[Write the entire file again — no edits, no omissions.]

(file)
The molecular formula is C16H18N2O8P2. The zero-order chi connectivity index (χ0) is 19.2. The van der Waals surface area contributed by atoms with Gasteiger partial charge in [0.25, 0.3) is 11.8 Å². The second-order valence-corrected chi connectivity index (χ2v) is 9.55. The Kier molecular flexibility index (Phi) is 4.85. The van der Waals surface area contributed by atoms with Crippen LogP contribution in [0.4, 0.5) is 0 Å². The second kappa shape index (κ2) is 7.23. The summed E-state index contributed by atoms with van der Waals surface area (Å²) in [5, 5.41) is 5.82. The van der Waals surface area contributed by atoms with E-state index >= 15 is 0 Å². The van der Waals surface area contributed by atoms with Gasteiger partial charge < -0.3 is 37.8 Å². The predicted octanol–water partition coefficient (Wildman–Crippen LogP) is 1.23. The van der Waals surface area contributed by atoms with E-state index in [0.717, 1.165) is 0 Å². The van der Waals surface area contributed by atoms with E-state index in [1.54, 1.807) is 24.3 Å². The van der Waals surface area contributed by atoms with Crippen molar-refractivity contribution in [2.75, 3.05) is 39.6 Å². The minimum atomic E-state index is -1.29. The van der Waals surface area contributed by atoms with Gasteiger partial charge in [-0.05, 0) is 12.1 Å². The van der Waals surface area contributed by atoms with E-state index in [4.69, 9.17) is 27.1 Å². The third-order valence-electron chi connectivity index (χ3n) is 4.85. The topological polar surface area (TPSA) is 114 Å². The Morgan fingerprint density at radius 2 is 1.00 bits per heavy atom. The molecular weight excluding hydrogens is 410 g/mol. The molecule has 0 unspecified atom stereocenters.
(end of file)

The molecular formula is C16H18N2O8P2. The zero-order chi connectivity index (χ0) is 19.2. The van der Waals surface area contributed by atoms with Gasteiger partial charge in [0.25, 0.3) is 11.8 Å². The second-order valence-corrected chi connectivity index (χ2v) is 9.55. The Kier molecular flexibility index (Phi) is 4.85. The van der Waals surface area contributed by atoms with Crippen LogP contribution in [0.4, 0.5) is 0 Å². The second kappa shape index (κ2) is 7.23. The summed E-state index contributed by atoms with van der Waals surface area (Å²) in [5, 5.41) is 5.82. The van der Waals surface area contributed by atoms with E-state index >= 15 is 0 Å². The van der Waals surface area contributed by atoms with Gasteiger partial charge < -0.3 is 37.8 Å². The predicted octanol–water partition coefficient (Wildman–Crippen LogP) is 1.23. The van der Waals surface area contributed by atoms with E-state index in [0.717, 1.165) is 0 Å². The van der Waals surface area contributed by atoms with E-state index in [1.54, 1.807) is 24.3 Å². The van der Waals surface area contributed by atoms with Crippen molar-refractivity contribution in [2.75, 3.05) is 39.6 Å². The minimum atomic E-state index is -1.29. The van der Waals surface area contributed by atoms with Gasteiger partial charge in [-0.05, 0) is 12.1 Å². The van der Waals surface area contributed by atoms with E-state index in [4.69, 9.17) is 27.1 Å². The third-order valence-electron chi connectivity index (χ3n) is 4.85. The topological polar surface area (TPSA) is 114 Å². The Morgan fingerprint density at radius 2 is 1.00 bits per heavy atom. The molecular weight excluding hydrogens is 410 g/mol. The molecule has 0 unspecified atom stereocenters.